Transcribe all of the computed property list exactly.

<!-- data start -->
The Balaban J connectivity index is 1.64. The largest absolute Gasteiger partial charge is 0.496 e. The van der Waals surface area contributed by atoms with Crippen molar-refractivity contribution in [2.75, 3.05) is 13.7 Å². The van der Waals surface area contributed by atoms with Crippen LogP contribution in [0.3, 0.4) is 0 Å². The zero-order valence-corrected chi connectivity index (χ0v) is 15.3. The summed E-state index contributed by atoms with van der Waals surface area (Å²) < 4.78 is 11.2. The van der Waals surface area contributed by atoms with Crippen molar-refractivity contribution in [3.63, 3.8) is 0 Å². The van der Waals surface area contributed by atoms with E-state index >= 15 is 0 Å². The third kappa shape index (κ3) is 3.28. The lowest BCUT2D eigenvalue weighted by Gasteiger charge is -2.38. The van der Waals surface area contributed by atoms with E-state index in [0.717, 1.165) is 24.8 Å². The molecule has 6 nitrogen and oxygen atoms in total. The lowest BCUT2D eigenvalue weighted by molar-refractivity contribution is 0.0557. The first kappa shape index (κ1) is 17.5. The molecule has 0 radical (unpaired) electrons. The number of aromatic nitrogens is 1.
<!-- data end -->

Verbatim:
The Balaban J connectivity index is 1.64. The largest absolute Gasteiger partial charge is 0.496 e. The van der Waals surface area contributed by atoms with Crippen molar-refractivity contribution in [2.75, 3.05) is 13.7 Å². The van der Waals surface area contributed by atoms with Crippen LogP contribution in [0.3, 0.4) is 0 Å². The zero-order valence-corrected chi connectivity index (χ0v) is 15.3. The summed E-state index contributed by atoms with van der Waals surface area (Å²) < 4.78 is 11.2. The van der Waals surface area contributed by atoms with Crippen molar-refractivity contribution in [3.63, 3.8) is 0 Å². The van der Waals surface area contributed by atoms with E-state index >= 15 is 0 Å². The third kappa shape index (κ3) is 3.28. The lowest BCUT2D eigenvalue weighted by Gasteiger charge is -2.38. The van der Waals surface area contributed by atoms with E-state index in [0.717, 1.165) is 24.8 Å². The molecule has 6 nitrogen and oxygen atoms in total. The lowest BCUT2D eigenvalue weighted by molar-refractivity contribution is 0.0557. The first kappa shape index (κ1) is 17.5. The molecule has 0 radical (unpaired) electrons. The number of aromatic nitrogens is 1.